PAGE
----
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‘Thomas Mawson’s designs are never nostalgic’

18 July 2019

Kearsney Court is a late Victorian house just outside Dover in east Kent. Designed in 1899 by Worsfold and Hayward for brewer Alfred Leney, it is a perfectly respectable essay in the Arts and Crafts manner – rough-cast walls, picturesque massing, and large bay windows. Its garden, though, is something else altogether. It cascades down a steep hill in a series of highly formal set pieces: semi-circular bastions, elaborate steps and decorative brick and tile balustrades. The garden is in fact far more formal than the house, its baroque complexity organised symmetrically along axial routes.

The gardens for Kearsney Court were laid out in 1901 by Thomas Mawson (1861–1933), the leading landscape architect of the early 20th century. Today they are in a partial state of decay awaiting a publicly funded refurbishment programme. Parts of the brick walls have fallen in, sections of balustrade are missing, and trees have been felled. Where there was once a small orchard there is a now a swathe of long grass interspersed with tree stumps. Hazard warnings and security fencing mark off sections where steps are missing or the path disappears into the undergrowth.

Today the gardens are split in two. The upper part still belongs to the residents of Kearsney Court (which was divided into flats in the 1950s), while the lower section is now a public park, named Russell Gardens after a mayor of Dover. This section also contains an ornamental canal, formed by damming the River Dour. At either end of this water feature, Mawson designed a picturesque bridge and, in the middle, a small boat house that sits perfectly on an axis with the steps that rise up through the rest of the gardens to the house. Mawson was a brilliant landscape designer, but he was a pretty good architect, too. The bridges are delightful structures, classical in inspiration with small paired Doric columns, but executed in Arts and Crafts materials of brick and timber.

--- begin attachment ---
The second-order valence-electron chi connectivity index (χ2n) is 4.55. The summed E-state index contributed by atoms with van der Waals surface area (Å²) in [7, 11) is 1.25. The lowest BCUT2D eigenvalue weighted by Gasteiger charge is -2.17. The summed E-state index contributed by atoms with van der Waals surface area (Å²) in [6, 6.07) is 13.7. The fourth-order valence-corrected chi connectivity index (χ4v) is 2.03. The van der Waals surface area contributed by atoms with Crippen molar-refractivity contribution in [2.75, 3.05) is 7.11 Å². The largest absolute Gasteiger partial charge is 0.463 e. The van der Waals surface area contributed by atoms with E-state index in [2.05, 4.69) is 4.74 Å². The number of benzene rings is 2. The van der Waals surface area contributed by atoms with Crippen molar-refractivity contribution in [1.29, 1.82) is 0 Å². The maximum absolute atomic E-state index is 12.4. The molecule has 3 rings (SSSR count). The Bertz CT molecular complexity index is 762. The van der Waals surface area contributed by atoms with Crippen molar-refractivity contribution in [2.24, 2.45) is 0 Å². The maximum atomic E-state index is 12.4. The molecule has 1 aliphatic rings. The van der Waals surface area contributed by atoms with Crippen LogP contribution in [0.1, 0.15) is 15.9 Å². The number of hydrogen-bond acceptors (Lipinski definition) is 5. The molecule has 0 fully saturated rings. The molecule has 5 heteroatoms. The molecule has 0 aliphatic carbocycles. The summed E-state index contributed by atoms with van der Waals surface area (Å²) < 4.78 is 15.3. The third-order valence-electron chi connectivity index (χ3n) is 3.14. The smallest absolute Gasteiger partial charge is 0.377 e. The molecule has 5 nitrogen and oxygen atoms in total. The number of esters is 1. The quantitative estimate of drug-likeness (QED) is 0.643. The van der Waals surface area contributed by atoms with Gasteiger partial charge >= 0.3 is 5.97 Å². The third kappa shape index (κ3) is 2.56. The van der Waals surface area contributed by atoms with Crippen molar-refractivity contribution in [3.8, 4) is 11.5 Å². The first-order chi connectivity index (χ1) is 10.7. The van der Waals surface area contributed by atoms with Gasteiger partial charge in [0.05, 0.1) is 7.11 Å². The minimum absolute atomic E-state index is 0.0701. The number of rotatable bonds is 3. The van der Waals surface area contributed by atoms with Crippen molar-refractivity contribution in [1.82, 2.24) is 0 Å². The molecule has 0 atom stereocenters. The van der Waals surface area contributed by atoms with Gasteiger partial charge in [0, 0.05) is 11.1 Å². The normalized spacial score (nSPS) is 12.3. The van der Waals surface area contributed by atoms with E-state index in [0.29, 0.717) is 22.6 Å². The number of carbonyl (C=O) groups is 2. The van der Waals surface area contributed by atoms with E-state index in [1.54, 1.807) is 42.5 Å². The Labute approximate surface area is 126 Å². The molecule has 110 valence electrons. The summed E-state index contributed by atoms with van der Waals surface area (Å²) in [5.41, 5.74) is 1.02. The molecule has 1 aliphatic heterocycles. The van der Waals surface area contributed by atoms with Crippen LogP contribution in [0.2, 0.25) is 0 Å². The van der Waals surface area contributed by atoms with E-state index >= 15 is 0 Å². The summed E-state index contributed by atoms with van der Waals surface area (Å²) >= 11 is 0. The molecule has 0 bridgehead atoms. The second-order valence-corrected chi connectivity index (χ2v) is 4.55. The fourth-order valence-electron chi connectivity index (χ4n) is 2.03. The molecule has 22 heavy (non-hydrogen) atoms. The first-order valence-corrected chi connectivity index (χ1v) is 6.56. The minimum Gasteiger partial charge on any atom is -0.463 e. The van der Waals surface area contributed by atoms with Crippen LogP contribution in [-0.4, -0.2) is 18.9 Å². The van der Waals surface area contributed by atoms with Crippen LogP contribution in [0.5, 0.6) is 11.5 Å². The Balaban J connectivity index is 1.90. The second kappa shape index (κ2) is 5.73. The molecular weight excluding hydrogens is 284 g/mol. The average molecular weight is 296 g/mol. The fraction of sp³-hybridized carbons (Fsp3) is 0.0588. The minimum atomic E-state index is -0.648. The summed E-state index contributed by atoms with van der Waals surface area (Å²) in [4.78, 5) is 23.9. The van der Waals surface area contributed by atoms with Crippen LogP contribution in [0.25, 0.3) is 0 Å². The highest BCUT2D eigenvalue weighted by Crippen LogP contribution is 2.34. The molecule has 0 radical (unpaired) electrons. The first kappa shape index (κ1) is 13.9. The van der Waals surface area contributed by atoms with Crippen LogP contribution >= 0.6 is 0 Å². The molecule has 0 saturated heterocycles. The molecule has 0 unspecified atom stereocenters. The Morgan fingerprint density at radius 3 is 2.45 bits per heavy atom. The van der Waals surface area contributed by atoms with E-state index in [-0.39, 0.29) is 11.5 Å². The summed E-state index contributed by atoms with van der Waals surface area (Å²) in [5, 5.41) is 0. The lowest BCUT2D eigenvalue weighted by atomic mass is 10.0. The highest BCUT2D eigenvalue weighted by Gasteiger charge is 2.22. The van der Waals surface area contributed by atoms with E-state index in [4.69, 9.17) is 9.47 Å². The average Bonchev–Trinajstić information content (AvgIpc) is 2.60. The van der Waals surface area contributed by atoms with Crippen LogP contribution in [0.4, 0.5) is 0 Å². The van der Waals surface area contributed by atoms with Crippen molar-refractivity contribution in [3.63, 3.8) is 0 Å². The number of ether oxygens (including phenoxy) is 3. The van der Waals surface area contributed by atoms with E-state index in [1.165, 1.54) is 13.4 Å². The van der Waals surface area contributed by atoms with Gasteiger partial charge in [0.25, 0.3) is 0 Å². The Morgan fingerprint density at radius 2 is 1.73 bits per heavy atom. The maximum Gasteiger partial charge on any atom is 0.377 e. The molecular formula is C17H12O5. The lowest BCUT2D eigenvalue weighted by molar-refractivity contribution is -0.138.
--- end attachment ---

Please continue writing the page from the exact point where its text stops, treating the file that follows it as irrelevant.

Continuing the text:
It would be easy, especially in their current run-down state, to see the story of Kearsney Court and Russell Gardens as one of decline. Though not a grand house by any means, Kearsney proved too large to be owned by a single family and its gardens required a high level of upkeep. It was perhaps inevitable that the house would be divided up and the garden opened to the public – at least in part; this transition from private to public ownership was a familiar one for country houses in the post-war years.

The division of Kearsney Court and its gardens into public and private halves can be seen as symbolic, bridging two different stages of Mawson’s career. His garden design almost overwhelms the house, suggesting that he may have always regarded it as civic in scale and intent. The most formal part – the canal and its architectural structures – lies at the most accessible part of the site, highly visible from the road that runs along the southern boundary. Mawson’s later career as a designer of public parks reflects a level of ambition and civic scale that was present in earlier, private commissions such as Kearsney.